CRPS, or Complex Regional Pain Syndrome (Type 1), is a change in the nervous system that's usually triggered by a very painful episode. The bad kinds affect the brain, nerves, muscles, skin, metabolism, circulation, and fight-or-flight response. Lucky me; that's what I've got. ... But life is still inherently good (or I don't know when to quit; either way) and, good or not, life still goes on.

Tuesday, May 14, 2013

Rosalie's gold

I met Rosalie about 15 years ago, when she put me up for my dad's second wedding. I fell in love with her on sight, when she threw open the door and bathed me and my brothers in such warmth and delight that even awkward, dorky I felt completely welcome in her life.

I stayed in the little den next to her bedroom, overlooking the pool. Her house was built in the 50s, when her neighborhood was inexpensive and remote. It has an endless view across the whole valley of Los Angeles.

She was a spring chicken, only 83 years old. She had already had two back surgeries to fuse vertebrae, and scooted around – with characteristic energy – in the distinctive crow-backed shuffle of post-fixation chronic back pain.

About five years later, my CRPS journey started. Rosalie was my first model of how to handle increasing pain and disability with a degree of grace and poise. Whenever I came to visit my stepmom or her mother, I'd see if Rosalie's and my schedules would allow a visit. In all those years, I don't think she failed to raise a smile more than once or twice, despite some brutal trials.

She had several more surgeries, implanted devices, physical therapy, and she swam laps in her pool whenever she could possibly manage it, inviting whoever came over to swim with her to have a glass of wine and tonic water (or gin instead of wine, for my stepmom) afterwards.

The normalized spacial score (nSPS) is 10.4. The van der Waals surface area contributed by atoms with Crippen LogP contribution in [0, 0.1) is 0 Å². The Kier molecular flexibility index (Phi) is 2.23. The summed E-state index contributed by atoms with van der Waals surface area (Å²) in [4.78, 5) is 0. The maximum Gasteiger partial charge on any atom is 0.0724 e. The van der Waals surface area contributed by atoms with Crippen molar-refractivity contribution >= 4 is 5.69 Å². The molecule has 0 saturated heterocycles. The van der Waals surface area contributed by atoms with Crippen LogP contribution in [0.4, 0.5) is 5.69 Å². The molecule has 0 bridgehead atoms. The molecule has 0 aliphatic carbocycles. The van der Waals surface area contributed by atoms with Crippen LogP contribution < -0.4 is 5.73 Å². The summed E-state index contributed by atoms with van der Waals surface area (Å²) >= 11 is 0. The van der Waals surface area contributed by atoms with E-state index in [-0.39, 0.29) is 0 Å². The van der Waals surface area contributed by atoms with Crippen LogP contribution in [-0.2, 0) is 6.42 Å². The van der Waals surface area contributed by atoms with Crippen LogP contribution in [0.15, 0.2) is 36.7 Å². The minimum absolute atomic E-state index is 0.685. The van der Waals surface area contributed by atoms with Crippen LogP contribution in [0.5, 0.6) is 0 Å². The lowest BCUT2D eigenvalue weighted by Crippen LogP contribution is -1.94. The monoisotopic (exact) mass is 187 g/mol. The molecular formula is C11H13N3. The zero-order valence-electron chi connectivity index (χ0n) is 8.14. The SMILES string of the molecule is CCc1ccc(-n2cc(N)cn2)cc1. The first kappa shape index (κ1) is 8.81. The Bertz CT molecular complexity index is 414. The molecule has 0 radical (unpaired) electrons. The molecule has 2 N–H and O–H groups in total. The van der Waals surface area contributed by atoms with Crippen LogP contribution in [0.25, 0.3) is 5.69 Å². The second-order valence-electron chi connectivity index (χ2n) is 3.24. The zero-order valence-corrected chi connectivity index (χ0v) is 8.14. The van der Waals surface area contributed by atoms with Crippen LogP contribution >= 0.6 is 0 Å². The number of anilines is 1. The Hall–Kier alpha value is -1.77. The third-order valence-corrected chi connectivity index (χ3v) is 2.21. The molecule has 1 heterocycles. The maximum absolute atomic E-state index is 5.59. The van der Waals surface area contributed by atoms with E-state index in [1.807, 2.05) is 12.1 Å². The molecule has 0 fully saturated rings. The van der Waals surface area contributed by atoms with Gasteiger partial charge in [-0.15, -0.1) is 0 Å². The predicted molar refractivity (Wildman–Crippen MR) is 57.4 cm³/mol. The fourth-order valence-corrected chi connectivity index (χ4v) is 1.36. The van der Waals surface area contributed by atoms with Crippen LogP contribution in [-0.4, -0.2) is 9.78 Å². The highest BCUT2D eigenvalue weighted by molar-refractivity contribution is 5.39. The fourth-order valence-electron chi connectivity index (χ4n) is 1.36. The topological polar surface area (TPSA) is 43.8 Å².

She kept love in focus: for her offspring and her dear friends, she had a seemingly bottomless well of love and regard, regardless of the vicissitudes of life and relationships.

She was always herself: whatever her opinion, and whether or not you agreed with it, she would let you know. No energy and no words were wasted on making things seem nicer than they were. You never had to wonder what her agenda was. And she managed that without ever being pissy or the least bit mean. Conservation of energy, including emotional energy, is a big issue for pain conditions, because pain is so exhausting; she didn't waste a drop.

Yet she was famous for the radiancy of her outlook, not to mention of her smile. As soon as she had answered the question, "How are you?" with customary honesty, she visibly put that aside, turned her bright eyes on her visitors, and got them talking about more interesting things. She kept her focus where it belonged: on the rest of life.

As I said at her memorial service yesterday, she always looked for the nuggets of gold, whatever else was going on. She always looked for a way forward, whatever held her back.

If you've read this blog for any length of time, you know that I hardly ever write about anything until I've found the nugget of gold. You know that I always look for a way forward, whatever holds me back.

I can find this in myself, in large part because Rosalie gave me a living, breathing, occasionally querulous but never unfair, always loving, always real example of how to do it. I need those living models. I can learn only so much in theory.

This is real life. And sooner or later, it ends. I'm slightly bowled over by this intensely personal realization that the true radiance of a life can outlast the grave. Rosalie's radiance is with me still, reflected off these nuggets of gold.


  1. ... and the fact that you look for the nugget of gold is really what makes this blog so readable.

    1. It's what makes it possible to write, too.

      Unrelieved awfulness puts people off. It's also a truly dreadful bore for the one going through it. Hence, the mental panning I sometime have to do in order to write, does me good.

      I can now admit that I go back and re-read my own old posts to remind myself that there's more to this life. In short, I occasionally inspire myself. That's peculiarly rewarding. I'm deeply, and re-iteratively, grateful to have learned to dig out the gold.


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